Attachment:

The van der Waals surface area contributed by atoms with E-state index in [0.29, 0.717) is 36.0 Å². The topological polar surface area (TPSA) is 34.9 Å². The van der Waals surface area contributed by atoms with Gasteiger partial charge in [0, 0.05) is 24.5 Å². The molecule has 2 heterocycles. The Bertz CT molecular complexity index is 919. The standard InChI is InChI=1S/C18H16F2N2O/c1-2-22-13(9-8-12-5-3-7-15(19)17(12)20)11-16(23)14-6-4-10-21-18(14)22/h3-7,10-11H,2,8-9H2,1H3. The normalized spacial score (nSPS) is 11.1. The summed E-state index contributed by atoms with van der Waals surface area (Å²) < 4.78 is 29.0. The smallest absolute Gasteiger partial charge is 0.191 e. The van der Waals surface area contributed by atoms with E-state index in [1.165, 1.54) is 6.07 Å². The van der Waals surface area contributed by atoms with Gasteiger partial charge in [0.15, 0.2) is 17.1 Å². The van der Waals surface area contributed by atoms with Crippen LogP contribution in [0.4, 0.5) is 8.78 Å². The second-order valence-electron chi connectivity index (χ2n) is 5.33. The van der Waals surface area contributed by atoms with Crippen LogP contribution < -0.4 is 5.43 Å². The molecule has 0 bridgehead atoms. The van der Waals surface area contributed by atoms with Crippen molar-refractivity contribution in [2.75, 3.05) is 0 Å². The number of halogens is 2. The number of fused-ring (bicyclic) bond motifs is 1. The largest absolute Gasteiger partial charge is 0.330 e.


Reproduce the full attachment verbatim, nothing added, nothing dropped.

The van der Waals surface area contributed by atoms with E-state index in [0.29, 0.717) is 36.0 Å². The topological polar surface area (TPSA) is 34.9 Å². The van der Waals surface area contributed by atoms with Gasteiger partial charge in [0, 0.05) is 24.5 Å². The molecule has 2 heterocycles. The Bertz CT molecular complexity index is 919. The standard InChI is InChI=1S/C18H16F2N2O/c1-2-22-13(9-8-12-5-3-7-15(19)17(12)20)11-16(23)14-6-4-10-21-18(14)22/h3-7,10-11H,2,8-9H2,1H3. The normalized spacial score (nSPS) is 11.1. The summed E-state index contributed by atoms with van der Waals surface area (Å²) < 4.78 is 29.0. The smallest absolute Gasteiger partial charge is 0.191 e. The van der Waals surface area contributed by atoms with E-state index in [1.165, 1.54) is 6.07 Å². The van der Waals surface area contributed by atoms with Gasteiger partial charge in [0.15, 0.2) is 17.1 Å². The van der Waals surface area contributed by atoms with Crippen LogP contribution in [0.4, 0.5) is 8.78 Å². The second-order valence-electron chi connectivity index (χ2n) is 5.33. The van der Waals surface area contributed by atoms with Crippen LogP contribution < -0.4 is 5.43 Å². The molecule has 0 bridgehead atoms. The van der Waals surface area contributed by atoms with Crippen molar-refractivity contribution in [2.75, 3.05) is 0 Å². The number of halogens is 2. The number of fused-ring (bicyclic) bond motifs is 1. The largest absolute Gasteiger partial charge is 0.330 e.